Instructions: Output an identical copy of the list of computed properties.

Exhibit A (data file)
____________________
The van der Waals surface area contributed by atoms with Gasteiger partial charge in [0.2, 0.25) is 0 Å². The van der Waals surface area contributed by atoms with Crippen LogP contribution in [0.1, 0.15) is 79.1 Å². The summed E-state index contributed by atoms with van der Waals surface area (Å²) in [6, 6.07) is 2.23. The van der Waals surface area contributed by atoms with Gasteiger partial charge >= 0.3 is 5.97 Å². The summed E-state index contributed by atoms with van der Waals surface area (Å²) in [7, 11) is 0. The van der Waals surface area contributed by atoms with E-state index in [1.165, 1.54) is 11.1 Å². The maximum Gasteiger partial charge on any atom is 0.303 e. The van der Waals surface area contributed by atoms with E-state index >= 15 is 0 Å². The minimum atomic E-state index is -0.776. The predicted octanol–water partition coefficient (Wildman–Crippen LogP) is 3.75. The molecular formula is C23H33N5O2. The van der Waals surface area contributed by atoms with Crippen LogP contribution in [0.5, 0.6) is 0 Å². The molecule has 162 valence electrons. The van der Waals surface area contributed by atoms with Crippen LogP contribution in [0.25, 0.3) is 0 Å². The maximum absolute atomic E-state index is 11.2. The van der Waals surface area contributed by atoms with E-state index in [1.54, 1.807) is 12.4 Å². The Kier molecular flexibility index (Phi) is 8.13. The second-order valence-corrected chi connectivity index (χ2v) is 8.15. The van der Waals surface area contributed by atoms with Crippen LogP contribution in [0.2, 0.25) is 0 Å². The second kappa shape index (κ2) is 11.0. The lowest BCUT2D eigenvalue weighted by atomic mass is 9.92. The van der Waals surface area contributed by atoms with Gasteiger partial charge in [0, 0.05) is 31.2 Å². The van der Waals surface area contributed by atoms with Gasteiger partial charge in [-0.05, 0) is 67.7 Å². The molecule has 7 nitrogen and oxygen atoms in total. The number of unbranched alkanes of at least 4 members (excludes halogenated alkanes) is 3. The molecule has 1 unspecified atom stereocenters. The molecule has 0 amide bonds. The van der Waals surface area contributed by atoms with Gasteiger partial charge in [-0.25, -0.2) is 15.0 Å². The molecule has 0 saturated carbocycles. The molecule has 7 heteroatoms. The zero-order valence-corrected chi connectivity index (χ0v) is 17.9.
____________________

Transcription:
The van der Waals surface area contributed by atoms with Gasteiger partial charge in [0.2, 0.25) is 0 Å². The van der Waals surface area contributed by atoms with Crippen LogP contribution in [0.1, 0.15) is 79.1 Å². The summed E-state index contributed by atoms with van der Waals surface area (Å²) in [6, 6.07) is 2.23. The van der Waals surface area contributed by atoms with Gasteiger partial charge >= 0.3 is 5.97 Å². The summed E-state index contributed by atoms with van der Waals surface area (Å²) in [7, 11) is 0. The van der Waals surface area contributed by atoms with E-state index in [1.165, 1.54) is 11.1 Å². The maximum Gasteiger partial charge on any atom is 0.303 e. The van der Waals surface area contributed by atoms with E-state index >= 15 is 0 Å². The minimum atomic E-state index is -0.776. The predicted octanol–water partition coefficient (Wildman–Crippen LogP) is 3.75. The molecular formula is C23H33N5O2. The van der Waals surface area contributed by atoms with Crippen LogP contribution in [0.5, 0.6) is 0 Å². The molecule has 162 valence electrons. The van der Waals surface area contributed by atoms with Crippen LogP contribution in [0.25, 0.3) is 0 Å². The maximum absolute atomic E-state index is 11.2. The van der Waals surface area contributed by atoms with E-state index in [1.54, 1.807) is 12.4 Å². The Kier molecular flexibility index (Phi) is 8.13. The second-order valence-corrected chi connectivity index (χ2v) is 8.15. The van der Waals surface area contributed by atoms with Crippen LogP contribution in [0.2, 0.25) is 0 Å². The second kappa shape index (κ2) is 11.0. The lowest BCUT2D eigenvalue weighted by atomic mass is 9.92. The van der Waals surface area contributed by atoms with Gasteiger partial charge in [0, 0.05) is 31.2 Å². The van der Waals surface area contributed by atoms with Gasteiger partial charge in [-0.05, 0) is 67.7 Å². The molecule has 7 nitrogen and oxygen atoms in total. The number of unbranched alkanes of at least 4 members (excludes halogenated alkanes) is 3. The molecule has 1 unspecified atom stereocenters. The molecule has 0 amide bonds. The van der Waals surface area contributed by atoms with Gasteiger partial charge in [-0.25, -0.2) is 15.0 Å². The molecule has 0 saturated carbocycles. The molecule has 7 heteroatoms. The zero-order valence-corrected chi connectivity index (χ0v) is 17.9.